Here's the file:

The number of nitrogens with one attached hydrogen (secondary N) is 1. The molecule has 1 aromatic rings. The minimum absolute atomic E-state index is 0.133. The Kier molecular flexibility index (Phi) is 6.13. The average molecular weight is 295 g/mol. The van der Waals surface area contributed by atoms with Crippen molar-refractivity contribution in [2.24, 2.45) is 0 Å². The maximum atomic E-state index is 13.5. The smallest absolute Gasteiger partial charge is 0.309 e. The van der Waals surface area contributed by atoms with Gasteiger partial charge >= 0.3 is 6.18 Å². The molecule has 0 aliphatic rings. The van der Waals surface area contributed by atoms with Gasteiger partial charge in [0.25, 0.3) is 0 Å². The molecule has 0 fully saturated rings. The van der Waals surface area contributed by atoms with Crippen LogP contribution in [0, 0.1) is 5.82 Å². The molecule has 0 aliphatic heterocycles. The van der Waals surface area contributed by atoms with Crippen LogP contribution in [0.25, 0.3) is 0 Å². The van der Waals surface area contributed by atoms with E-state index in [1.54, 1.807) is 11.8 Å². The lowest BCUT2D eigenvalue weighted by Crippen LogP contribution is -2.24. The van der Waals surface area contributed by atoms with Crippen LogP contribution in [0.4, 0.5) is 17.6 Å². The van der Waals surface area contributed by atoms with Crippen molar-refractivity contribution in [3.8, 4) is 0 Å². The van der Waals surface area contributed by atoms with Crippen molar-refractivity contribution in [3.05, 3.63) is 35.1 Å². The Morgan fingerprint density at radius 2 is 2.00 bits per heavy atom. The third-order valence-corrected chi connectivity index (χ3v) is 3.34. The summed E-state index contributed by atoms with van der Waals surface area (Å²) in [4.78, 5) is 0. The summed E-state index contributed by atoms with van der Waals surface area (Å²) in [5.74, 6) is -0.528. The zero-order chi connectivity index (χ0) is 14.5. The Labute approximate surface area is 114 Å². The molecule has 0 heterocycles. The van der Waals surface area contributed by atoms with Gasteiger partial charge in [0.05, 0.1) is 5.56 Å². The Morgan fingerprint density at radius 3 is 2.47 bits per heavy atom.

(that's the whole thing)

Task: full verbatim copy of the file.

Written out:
The number of nitrogens with one attached hydrogen (secondary N) is 1. The molecule has 1 aromatic rings. The minimum absolute atomic E-state index is 0.133. The Kier molecular flexibility index (Phi) is 6.13. The average molecular weight is 295 g/mol. The van der Waals surface area contributed by atoms with Crippen molar-refractivity contribution in [2.24, 2.45) is 0 Å². The maximum atomic E-state index is 13.5. The smallest absolute Gasteiger partial charge is 0.309 e. The van der Waals surface area contributed by atoms with Gasteiger partial charge >= 0.3 is 6.18 Å². The molecule has 0 aliphatic rings. The van der Waals surface area contributed by atoms with Gasteiger partial charge in [0.25, 0.3) is 0 Å². The molecule has 0 fully saturated rings. The van der Waals surface area contributed by atoms with Crippen LogP contribution in [0, 0.1) is 5.82 Å². The molecule has 0 aliphatic heterocycles. The van der Waals surface area contributed by atoms with Crippen LogP contribution in [0.25, 0.3) is 0 Å². The van der Waals surface area contributed by atoms with E-state index in [1.54, 1.807) is 11.8 Å². The lowest BCUT2D eigenvalue weighted by Crippen LogP contribution is -2.24. The van der Waals surface area contributed by atoms with Crippen LogP contribution in [0.4, 0.5) is 17.6 Å². The van der Waals surface area contributed by atoms with Crippen molar-refractivity contribution in [3.8, 4) is 0 Å². The van der Waals surface area contributed by atoms with Crippen molar-refractivity contribution in [3.05, 3.63) is 35.1 Å². The Morgan fingerprint density at radius 2 is 2.00 bits per heavy atom. The third-order valence-corrected chi connectivity index (χ3v) is 3.34. The summed E-state index contributed by atoms with van der Waals surface area (Å²) in [4.78, 5) is 0. The summed E-state index contributed by atoms with van der Waals surface area (Å²) in [5.74, 6) is -0.528. The zero-order chi connectivity index (χ0) is 14.5. The Labute approximate surface area is 114 Å². The molecule has 0 heterocycles. The van der Waals surface area contributed by atoms with Gasteiger partial charge in [0.05, 0.1) is 5.56 Å². The Morgan fingerprint density at radius 3 is 2.47 bits per heavy atom.